(AP)  The Progressives p. 551-582


                           Child Labor                                             NYC Tenement

AP Chapter 20 Study Guide

Convinced that rapid industrialization and urbanization had created serious problems and disorder, Progressives shared an optimistic vision that organized private and government action could improve society. Progressivism sought to control monopoly, build social cohesion, and promote efficiency. Muckrakers exposed social ills that Social Gospel reformers, settlement house workers, and other Progressives attacked. Meanwhile, increasing standards of training and expertise were creating a new middle class of educated professionals including some women. The Progressives tried to rationalize politics by reducing the influence of political parties in municipal and state affairs. Many of the nation's problems could be solved, some Progressives believed, if alcohol were banned, immigration were restricted, and women were allowed to vote. Educated blacks teamed with sympathetic whites to form the NAACP and began the movement that eventually wiped away Jim Crow. Other Progressives stressed the need for fundamental economic transformation through socialism or through milder forms of antitrust action and regulation.

Brinkley, Alan (2007). American history: A survey. New York, New York: McGraw Hill. 

The Progressive Era: 1900-1916

1889 Jane Addams founds Hull House.

1894 Immigration Restriction League founded.

1896 Henry Ford builds his first automobile.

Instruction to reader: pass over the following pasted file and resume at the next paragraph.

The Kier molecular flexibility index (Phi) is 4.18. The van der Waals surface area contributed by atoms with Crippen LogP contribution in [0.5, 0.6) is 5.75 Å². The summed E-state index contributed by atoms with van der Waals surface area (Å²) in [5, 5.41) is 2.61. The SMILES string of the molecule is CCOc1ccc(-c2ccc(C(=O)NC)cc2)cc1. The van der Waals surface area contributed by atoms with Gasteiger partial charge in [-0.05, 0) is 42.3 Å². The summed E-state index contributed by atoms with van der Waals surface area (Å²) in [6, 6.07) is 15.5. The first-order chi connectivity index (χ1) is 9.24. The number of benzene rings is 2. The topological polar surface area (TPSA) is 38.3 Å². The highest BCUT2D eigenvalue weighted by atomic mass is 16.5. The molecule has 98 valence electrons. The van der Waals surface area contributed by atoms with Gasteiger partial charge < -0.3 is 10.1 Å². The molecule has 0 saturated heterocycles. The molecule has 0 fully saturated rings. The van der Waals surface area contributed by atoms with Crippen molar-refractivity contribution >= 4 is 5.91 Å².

1898 Charlotte Perkins Gilman publishes Women and Economics.

1900 Galveston, Texas, creates first city commission government. William McKinley wins reelection. Progressive Robert La Follette is elected governor of Wisconsin.

1901 Congress creates the National Bureau of Standards. McKinley is assassinated; Theodore Roosevelt becomes president.

1902 Theodore Roosevelt mediates anthracite coal strike. Congress passes the Newlands Reclamation Act.

1904 Supreme Court finds Northern Securities Company in violation of the Sherman Anti-Trust Act. Creation of the Commerce Department. Roosevelt proclaims "Square Deal"; wins reelection.

1905 Albert Einstein publishes special theory of relativity. Industrial Workers of the World founded. Roosevelt creates the U.S. Forest Service.

1906 Passage of the Hepburn Act. Upton Sinclair publishes The Jungle.
Passage of the Pure Food and Drug and Meat Inspection Acts.

1907 Immigration to the United States peaks at 1.2 million.

1908 Ford Motor Company introduces the Model T. In Muller v. Oregon, Supreme Court upholds restricted hours for female workers. William Howard Taft elected president.

1909 Ballinger-Pinchot controversy.

 1911 Frederick Winslow Taylor publishes The Principles of Scientific Management.

1912 IWW leads textile strike in Lawrence, Massachusetts. Woodrow Wilson elected president.

1913 Ford adopts the moving assembly line. Ratification of the Sixteenth Amendment (federal income tax). Ratification of the Seventeenth Amendment (direct election of senators). Federal Reserve Act passed. Underwood-Simmons Tariff passed.

1914 Clayton Anti-Trust Act passed.

1916 Madison Grant publishes The Passing of the Great Race. Wilson appoints Louis Brandeis to the Supreme Court. 1919 Ratification of the Eighteenth Amendment (prohibition).

1920 Ratification of the Nineteenth Amendment (women?s suffrage).

1924 National Origins Act drastically restricts immigration to the United States.

The rise of industrial capitalism and the corresponding growth of urban centers in the late nineteenth century forced Americans to come to terms with a host of new social, political, and economic issues. The existing structure of government was unsuited to deal with the challenges posed by modernization, leading to new efforts to impose a sense of order on the chaos of American society. These efforts came to be grouped under the banner of "progressivism," a wide-ranging term that can nonetheless be used to characterize those who shared a number of central assumptions, most notably the idea that the power of government could be used to transform society and that unregulated economic development produced harmful social, political, and economic results.